I do too (how can you not, it's wildly emotional music) and with kids growing up listening to Hip Hop the barriers will probably continue to erode. But the point is, it's probably best to just recognize it as a separate entity like Jazz and not compare the apples to the oranges. Inducting Miles Davis into the RnR Hall of Fame bothers me. Sure, he broke down all kinds of barriers and invented new musical language, but it just feels so self-congratulatory on the part of the HoF to induct him... "Oh, we have broad tastes, we're hip."


right on.
had this same discussion in class today.

the marginalisation of rock begins here.
Let U be the set of all united sets, K be the set of the kids and D be the set of things divided.
Then it follows that ∀ k ∈ K: K ∈ U ⇒ k ∉ D

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Postby sloopjohnc » 22 Mar 2006, 20:48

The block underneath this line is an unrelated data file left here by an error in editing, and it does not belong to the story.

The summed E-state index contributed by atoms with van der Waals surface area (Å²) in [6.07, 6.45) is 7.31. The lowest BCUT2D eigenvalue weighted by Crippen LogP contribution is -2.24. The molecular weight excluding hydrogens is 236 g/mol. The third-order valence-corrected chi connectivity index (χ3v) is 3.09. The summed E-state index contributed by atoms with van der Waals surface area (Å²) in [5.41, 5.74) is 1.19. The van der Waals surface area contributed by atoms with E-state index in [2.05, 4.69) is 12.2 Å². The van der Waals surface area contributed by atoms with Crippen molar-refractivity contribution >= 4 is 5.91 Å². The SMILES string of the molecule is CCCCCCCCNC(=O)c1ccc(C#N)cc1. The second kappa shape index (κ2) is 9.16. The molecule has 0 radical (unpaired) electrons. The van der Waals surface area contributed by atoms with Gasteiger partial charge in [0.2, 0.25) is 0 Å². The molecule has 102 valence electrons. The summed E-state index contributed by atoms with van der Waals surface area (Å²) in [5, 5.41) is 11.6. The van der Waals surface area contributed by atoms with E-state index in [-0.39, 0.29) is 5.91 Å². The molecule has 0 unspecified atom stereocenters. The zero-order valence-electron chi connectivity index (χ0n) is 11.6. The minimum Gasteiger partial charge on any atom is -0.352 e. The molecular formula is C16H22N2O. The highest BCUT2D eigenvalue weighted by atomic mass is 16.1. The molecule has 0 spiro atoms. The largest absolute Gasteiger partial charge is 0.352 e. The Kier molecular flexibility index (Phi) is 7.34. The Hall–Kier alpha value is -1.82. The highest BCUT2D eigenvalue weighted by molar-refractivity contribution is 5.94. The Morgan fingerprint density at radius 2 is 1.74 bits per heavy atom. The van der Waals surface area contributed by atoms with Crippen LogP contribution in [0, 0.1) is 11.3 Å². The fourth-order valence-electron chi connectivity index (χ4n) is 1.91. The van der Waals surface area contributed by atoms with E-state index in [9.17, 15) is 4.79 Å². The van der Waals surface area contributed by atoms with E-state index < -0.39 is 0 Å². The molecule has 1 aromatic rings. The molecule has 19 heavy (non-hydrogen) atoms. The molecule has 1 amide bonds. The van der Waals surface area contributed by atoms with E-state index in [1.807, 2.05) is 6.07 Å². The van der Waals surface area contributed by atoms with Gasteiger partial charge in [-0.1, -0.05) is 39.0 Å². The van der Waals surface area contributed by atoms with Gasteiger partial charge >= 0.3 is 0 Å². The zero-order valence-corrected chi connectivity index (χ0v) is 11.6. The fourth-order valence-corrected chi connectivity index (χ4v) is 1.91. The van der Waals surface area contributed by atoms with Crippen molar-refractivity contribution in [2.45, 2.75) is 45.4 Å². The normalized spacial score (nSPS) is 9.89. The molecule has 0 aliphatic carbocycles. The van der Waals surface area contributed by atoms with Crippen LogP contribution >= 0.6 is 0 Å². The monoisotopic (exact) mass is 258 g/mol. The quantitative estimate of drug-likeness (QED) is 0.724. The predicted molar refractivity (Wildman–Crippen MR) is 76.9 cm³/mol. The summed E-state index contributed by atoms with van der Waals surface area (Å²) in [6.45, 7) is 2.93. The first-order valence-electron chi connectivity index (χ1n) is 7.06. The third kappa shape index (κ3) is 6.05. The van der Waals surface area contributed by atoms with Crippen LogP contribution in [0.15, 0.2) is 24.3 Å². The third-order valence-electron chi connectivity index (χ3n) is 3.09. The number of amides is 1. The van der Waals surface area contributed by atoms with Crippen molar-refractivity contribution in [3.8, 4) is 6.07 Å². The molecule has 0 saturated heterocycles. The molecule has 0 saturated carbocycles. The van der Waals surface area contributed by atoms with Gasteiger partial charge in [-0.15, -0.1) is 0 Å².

Guy E wrote:
solarskope wrote:like garage punk, it was the 7" single which defined the genre.

whilst most of the essential albums have been listed here, this thread does highlight why very few soul albums make top ten lists. imo.

The reason Soul albums don't make Top 100 lists in rock magazine polls is because virtually all music fans start with a racial bias in their listening habits and try as one might, it never gets completely erased. I'm a big fan of Soul music, but this is true for me too... there's always a trace feeling of being an outsider. Albums by black artists never sold particularly well to white audiences and most of us have discovered the music retroactively, which makes it less "essential" on an emotional level. It's also something of a crapshoot as to what albums people have investigated, so there's not a clear consensus among white listeners as to what the "essential" albums are within the pantheon of Soul artists.